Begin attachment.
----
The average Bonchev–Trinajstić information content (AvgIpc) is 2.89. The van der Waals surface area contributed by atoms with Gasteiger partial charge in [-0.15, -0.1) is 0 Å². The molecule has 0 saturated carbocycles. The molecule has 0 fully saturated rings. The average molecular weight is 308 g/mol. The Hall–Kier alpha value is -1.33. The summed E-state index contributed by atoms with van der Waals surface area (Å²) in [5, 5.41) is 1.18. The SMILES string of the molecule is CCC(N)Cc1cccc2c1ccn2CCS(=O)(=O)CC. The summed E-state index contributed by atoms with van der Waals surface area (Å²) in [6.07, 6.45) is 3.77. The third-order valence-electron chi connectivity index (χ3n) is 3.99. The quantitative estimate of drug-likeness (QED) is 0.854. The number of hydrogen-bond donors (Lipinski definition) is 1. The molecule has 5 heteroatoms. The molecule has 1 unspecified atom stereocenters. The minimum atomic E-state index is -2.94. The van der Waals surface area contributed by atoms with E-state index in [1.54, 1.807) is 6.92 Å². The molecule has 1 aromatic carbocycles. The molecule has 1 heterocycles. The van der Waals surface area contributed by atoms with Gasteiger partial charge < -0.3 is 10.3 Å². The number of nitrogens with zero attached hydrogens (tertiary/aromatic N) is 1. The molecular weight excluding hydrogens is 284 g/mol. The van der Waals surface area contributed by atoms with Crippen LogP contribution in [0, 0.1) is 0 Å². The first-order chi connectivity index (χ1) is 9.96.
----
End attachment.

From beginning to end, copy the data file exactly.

The average Bonchev–Trinajstić information content (AvgIpc) is 2.89. The van der Waals surface area contributed by atoms with Gasteiger partial charge in [-0.15, -0.1) is 0 Å². The molecule has 0 saturated carbocycles. The molecule has 0 fully saturated rings. The average molecular weight is 308 g/mol. The Hall–Kier alpha value is -1.33. The summed E-state index contributed by atoms with van der Waals surface area (Å²) in [5, 5.41) is 1.18. The SMILES string of the molecule is CCC(N)Cc1cccc2c1ccn2CCS(=O)(=O)CC. The summed E-state index contributed by atoms with van der Waals surface area (Å²) in [6.07, 6.45) is 3.77. The third-order valence-electron chi connectivity index (χ3n) is 3.99. The quantitative estimate of drug-likeness (QED) is 0.854. The number of hydrogen-bond donors (Lipinski definition) is 1. The molecule has 5 heteroatoms. The molecule has 1 unspecified atom stereocenters. The minimum atomic E-state index is -2.94. The van der Waals surface area contributed by atoms with E-state index in [1.54, 1.807) is 6.92 Å². The molecule has 1 aromatic carbocycles. The molecule has 1 heterocycles. The van der Waals surface area contributed by atoms with Gasteiger partial charge < -0.3 is 10.3 Å². The number of nitrogens with zero attached hydrogens (tertiary/aromatic N) is 1. The molecular weight excluding hydrogens is 284 g/mol. The van der Waals surface area contributed by atoms with Crippen LogP contribution in [0, 0.1) is 0 Å². The first-order chi connectivity index (χ1) is 9.96.